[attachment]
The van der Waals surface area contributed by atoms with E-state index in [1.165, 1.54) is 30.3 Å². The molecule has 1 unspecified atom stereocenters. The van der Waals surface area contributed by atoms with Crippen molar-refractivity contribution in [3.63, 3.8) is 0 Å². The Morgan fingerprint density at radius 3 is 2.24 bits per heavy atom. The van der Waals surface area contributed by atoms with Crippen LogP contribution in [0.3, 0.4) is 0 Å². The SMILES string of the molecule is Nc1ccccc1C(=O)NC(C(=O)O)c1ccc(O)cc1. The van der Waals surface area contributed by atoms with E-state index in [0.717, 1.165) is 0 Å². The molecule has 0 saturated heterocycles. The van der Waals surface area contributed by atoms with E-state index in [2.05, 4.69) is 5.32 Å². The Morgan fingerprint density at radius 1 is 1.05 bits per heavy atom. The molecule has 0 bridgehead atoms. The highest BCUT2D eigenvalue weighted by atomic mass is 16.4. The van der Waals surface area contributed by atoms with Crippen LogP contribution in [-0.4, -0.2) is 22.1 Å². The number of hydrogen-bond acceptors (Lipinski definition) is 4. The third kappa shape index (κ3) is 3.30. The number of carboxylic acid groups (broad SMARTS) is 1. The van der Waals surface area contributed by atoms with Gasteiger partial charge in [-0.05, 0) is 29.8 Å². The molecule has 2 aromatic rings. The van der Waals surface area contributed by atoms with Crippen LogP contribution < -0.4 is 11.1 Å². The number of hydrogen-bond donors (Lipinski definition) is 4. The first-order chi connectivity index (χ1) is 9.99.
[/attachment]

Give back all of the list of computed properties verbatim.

The van der Waals surface area contributed by atoms with E-state index in [1.165, 1.54) is 30.3 Å². The molecule has 1 unspecified atom stereocenters. The van der Waals surface area contributed by atoms with Crippen molar-refractivity contribution in [3.63, 3.8) is 0 Å². The Morgan fingerprint density at radius 3 is 2.24 bits per heavy atom. The van der Waals surface area contributed by atoms with Crippen LogP contribution in [0.3, 0.4) is 0 Å². The SMILES string of the molecule is Nc1ccccc1C(=O)NC(C(=O)O)c1ccc(O)cc1. The van der Waals surface area contributed by atoms with E-state index in [0.717, 1.165) is 0 Å². The molecule has 0 saturated heterocycles. The van der Waals surface area contributed by atoms with E-state index in [2.05, 4.69) is 5.32 Å². The Morgan fingerprint density at radius 1 is 1.05 bits per heavy atom. The molecule has 0 bridgehead atoms. The highest BCUT2D eigenvalue weighted by atomic mass is 16.4. The van der Waals surface area contributed by atoms with Crippen LogP contribution in [-0.4, -0.2) is 22.1 Å². The number of hydrogen-bond acceptors (Lipinski definition) is 4. The third kappa shape index (κ3) is 3.30. The number of carboxylic acid groups (broad SMARTS) is 1. The van der Waals surface area contributed by atoms with Gasteiger partial charge in [-0.05, 0) is 29.8 Å². The molecule has 2 aromatic rings. The van der Waals surface area contributed by atoms with Crippen LogP contribution < -0.4 is 11.1 Å². The number of hydrogen-bond donors (Lipinski definition) is 4. The first-order chi connectivity index (χ1) is 9.99.